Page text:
3. Empty-hand submission techniques, PPCT – Pressure Point Control Tactics, Control Tactics, techniques – a level of force that has a low probability of causing soft connective tissue damage or bone fractures. This would include joint manipulation techniques, applying pressure to pressure points and normal application of hand-cuffs.[7][9][10]
  4. Hard control Techniques/Aggressive response techniques – the amount of force that has a probability of causing soft connective tissue damage or bone fractures or irritation of the skin, eyes, and mucus membranes. This would include kicks, punches, stuns and use of aerosol sprays such as oleoresin capsicum (OC) pepper spray. Some models split these techniques between empty hand, soft control and intermediate weapon techniques but only include 5 levels of the continuum.[7][9][11][12]
  5. Intermediate weapons – an amount of force that would have a high probability of causing soft connective tissue damage or bone fractures. (e.g. expandable baton, baton, pepper spray, Taser, beanbag rounds, rubber fin stabilized ammunition, Mace (spray), police dogs, etc.) Intermediate weapon techniques are designed to impact muscles, arms and legs, and intentionally using an intermediate weapon on the head, neck, groin, knee caps, or spine would be classified as deadly or lethal force.[7][9][11]
  6. Lethal force/Deadly force – a force with a high probability of causing death or serious bodily injury. Serious bodily injury includes unconsciousness, protracted or obvious physical disfigurement, or protracted loss of or impairment to the function of a bodily member, organ, or the mental faculty. A firearm is the most widely recognized lethal or deadly force weapon, however, an automobile or weapon of opportunity could also be defined as a deadly force utility.[7][9][10]

The U.S. Navy teaches a six-step model: Officer presence, Verbal commands, Soft controls, Hard controls, Intermediate Weapons, and Lethal force. Hard controls includes the use of tools such as hand-cuffs, while soft controls equates to empty hand above, describing techniques where the officer may engage a resisting detainee. When escalating, voluntary submission to cuffs is a viable way to prevent the need for empty hand submission techniques which place the officer and the detainee at physical risk. When de-escalating, hard controls (i.e.: cuffs and isolation in the rear seat of a cruiser) gives officers a reasonable and achievable goal after altercation with a detainee during which higher levels of force may have been required.[9][13][14]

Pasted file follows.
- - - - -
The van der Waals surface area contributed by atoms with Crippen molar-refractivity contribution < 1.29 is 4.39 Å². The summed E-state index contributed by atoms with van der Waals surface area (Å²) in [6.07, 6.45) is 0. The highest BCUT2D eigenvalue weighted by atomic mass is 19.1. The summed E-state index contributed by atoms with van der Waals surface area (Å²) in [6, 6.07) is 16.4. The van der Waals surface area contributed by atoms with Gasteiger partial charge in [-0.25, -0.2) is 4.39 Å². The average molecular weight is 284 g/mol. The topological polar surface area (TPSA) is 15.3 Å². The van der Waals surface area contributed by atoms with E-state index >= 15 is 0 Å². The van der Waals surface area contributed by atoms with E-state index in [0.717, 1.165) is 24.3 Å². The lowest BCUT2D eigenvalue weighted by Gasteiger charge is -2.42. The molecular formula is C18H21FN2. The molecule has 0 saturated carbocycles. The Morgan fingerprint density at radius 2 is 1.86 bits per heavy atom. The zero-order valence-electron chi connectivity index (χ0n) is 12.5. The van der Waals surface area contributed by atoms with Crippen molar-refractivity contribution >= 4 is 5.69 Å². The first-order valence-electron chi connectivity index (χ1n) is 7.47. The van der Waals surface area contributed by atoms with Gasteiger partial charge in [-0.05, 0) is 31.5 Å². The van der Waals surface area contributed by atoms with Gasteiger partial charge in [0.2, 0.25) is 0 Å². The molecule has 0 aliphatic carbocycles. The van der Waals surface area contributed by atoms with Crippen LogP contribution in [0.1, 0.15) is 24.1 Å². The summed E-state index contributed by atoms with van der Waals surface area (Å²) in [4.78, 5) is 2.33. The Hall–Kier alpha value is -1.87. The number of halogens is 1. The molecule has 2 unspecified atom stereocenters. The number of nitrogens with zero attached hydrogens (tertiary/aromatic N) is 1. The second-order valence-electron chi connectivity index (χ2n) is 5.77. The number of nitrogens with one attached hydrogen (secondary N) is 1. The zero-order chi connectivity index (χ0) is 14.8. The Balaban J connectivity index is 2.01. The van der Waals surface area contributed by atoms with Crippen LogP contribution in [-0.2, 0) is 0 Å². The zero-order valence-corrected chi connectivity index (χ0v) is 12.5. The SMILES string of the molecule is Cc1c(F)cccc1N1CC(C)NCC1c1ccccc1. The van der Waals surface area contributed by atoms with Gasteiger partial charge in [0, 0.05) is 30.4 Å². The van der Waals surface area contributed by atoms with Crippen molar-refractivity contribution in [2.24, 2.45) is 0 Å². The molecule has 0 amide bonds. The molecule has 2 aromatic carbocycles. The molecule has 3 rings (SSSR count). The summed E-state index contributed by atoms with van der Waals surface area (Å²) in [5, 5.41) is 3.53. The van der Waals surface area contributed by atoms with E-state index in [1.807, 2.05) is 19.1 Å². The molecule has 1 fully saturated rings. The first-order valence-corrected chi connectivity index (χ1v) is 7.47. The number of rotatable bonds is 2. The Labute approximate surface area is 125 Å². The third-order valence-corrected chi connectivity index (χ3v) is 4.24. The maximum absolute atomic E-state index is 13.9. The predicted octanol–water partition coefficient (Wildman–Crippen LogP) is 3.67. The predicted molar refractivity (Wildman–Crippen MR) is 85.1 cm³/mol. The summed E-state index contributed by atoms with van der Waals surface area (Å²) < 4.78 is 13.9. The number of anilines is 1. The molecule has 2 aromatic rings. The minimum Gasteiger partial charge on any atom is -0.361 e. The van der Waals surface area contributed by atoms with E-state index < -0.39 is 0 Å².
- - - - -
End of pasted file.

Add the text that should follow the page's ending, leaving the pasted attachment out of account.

Subject classifications[edit]

In all use of force continuum models, the actions of the subject is classified in order for the officer to quickly determine what level of force is authorized and may be necessary to apprehend or compel compliance from the individual. Listed below are examples of how subjects are classified.

  • Passive compliant – a person who recognizes the authority of the officers presence and follows the verbal commands of the officer.[9][15][16]
  • Passive resistor – a person who refuses to follow the verbal commands of the officer but does not resist attempts by officers to take positive physical control over them.[9][15][16]
  • Active resistor – a person who does not follow verbal commands, resists attempts by the officer to take positive physical control over them, and does not try to inflict harm on the officer.[9][15][16]
  • Active aggressor – a person who does not follow verbal commands, resists attempts by the officer to take positive physical control over them and attempts to cause harm to the officer or others.[9][15][16]

Generally, the passive subjects and active resistors fall under levels 1–3 of the use of force continuum, while active aggressors fall under levels 4–6. The officers are trained to apply the proper measure of force within the continuum based on the actions and classification of the subject.[17]

Reasonableness standard[edit]